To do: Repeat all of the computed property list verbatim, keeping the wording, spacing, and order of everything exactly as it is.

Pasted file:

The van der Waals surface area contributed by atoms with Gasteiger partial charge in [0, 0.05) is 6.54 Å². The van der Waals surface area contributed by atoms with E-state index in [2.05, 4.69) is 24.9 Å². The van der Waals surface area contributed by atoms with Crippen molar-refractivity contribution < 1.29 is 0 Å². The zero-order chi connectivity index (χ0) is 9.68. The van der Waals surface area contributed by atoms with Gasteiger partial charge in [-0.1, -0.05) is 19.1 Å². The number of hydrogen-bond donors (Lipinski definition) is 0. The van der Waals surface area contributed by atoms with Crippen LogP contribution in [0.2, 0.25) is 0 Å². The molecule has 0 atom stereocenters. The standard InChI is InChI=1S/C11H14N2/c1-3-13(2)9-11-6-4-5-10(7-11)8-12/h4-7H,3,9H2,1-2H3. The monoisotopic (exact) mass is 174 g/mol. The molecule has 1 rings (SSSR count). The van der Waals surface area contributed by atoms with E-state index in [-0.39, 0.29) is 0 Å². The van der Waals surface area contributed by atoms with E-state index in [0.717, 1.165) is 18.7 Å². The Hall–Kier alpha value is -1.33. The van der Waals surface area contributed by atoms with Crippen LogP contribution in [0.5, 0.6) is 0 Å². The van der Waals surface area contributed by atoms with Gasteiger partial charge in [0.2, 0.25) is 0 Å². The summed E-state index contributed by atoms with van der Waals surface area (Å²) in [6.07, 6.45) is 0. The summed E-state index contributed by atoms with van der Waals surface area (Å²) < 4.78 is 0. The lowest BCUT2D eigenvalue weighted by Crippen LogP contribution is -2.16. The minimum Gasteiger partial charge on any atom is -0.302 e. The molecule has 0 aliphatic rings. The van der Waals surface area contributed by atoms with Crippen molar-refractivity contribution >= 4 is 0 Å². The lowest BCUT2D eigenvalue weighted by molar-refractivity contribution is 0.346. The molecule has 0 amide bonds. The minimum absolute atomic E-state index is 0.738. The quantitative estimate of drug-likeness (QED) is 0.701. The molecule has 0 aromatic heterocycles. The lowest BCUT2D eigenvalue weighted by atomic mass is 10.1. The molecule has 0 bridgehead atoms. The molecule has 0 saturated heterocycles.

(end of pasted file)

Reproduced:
The van der Waals surface area contributed by atoms with Gasteiger partial charge in [0, 0.05) is 6.54 Å². The van der Waals surface area contributed by atoms with E-state index in [2.05, 4.69) is 24.9 Å². The van der Waals surface area contributed by atoms with Crippen molar-refractivity contribution < 1.29 is 0 Å². The zero-order chi connectivity index (χ0) is 9.68. The van der Waals surface area contributed by atoms with Gasteiger partial charge in [-0.1, -0.05) is 19.1 Å². The number of hydrogen-bond donors (Lipinski definition) is 0. The van der Waals surface area contributed by atoms with Crippen LogP contribution in [0.2, 0.25) is 0 Å². The molecule has 0 atom stereocenters. The standard InChI is InChI=1S/C11H14N2/c1-3-13(2)9-11-6-4-5-10(7-11)8-12/h4-7H,3,9H2,1-2H3. The monoisotopic (exact) mass is 174 g/mol. The molecule has 1 rings (SSSR count). The van der Waals surface area contributed by atoms with E-state index in [-0.39, 0.29) is 0 Å². The van der Waals surface area contributed by atoms with E-state index in [0.717, 1.165) is 18.7 Å². The Hall–Kier alpha value is -1.33. The van der Waals surface area contributed by atoms with Crippen LogP contribution in [0.5, 0.6) is 0 Å². The van der Waals surface area contributed by atoms with Gasteiger partial charge in [0.2, 0.25) is 0 Å². The summed E-state index contributed by atoms with van der Waals surface area (Å²) in [6.07, 6.45) is 0. The summed E-state index contributed by atoms with van der Waals surface area (Å²) < 4.78 is 0. The lowest BCUT2D eigenvalue weighted by Crippen LogP contribution is -2.16. The minimum Gasteiger partial charge on any atom is -0.302 e. The molecule has 0 aliphatic rings. The van der Waals surface area contributed by atoms with Crippen molar-refractivity contribution >= 4 is 0 Å². The lowest BCUT2D eigenvalue weighted by molar-refractivity contribution is 0.346. The molecule has 0 amide bonds. The minimum absolute atomic E-state index is 0.738. The quantitative estimate of drug-likeness (QED) is 0.701. The molecule has 0 aromatic heterocycles. The lowest BCUT2D eigenvalue weighted by atomic mass is 10.1. The molecule has 0 bridgehead atoms. The molecule has 0 saturated heterocycles.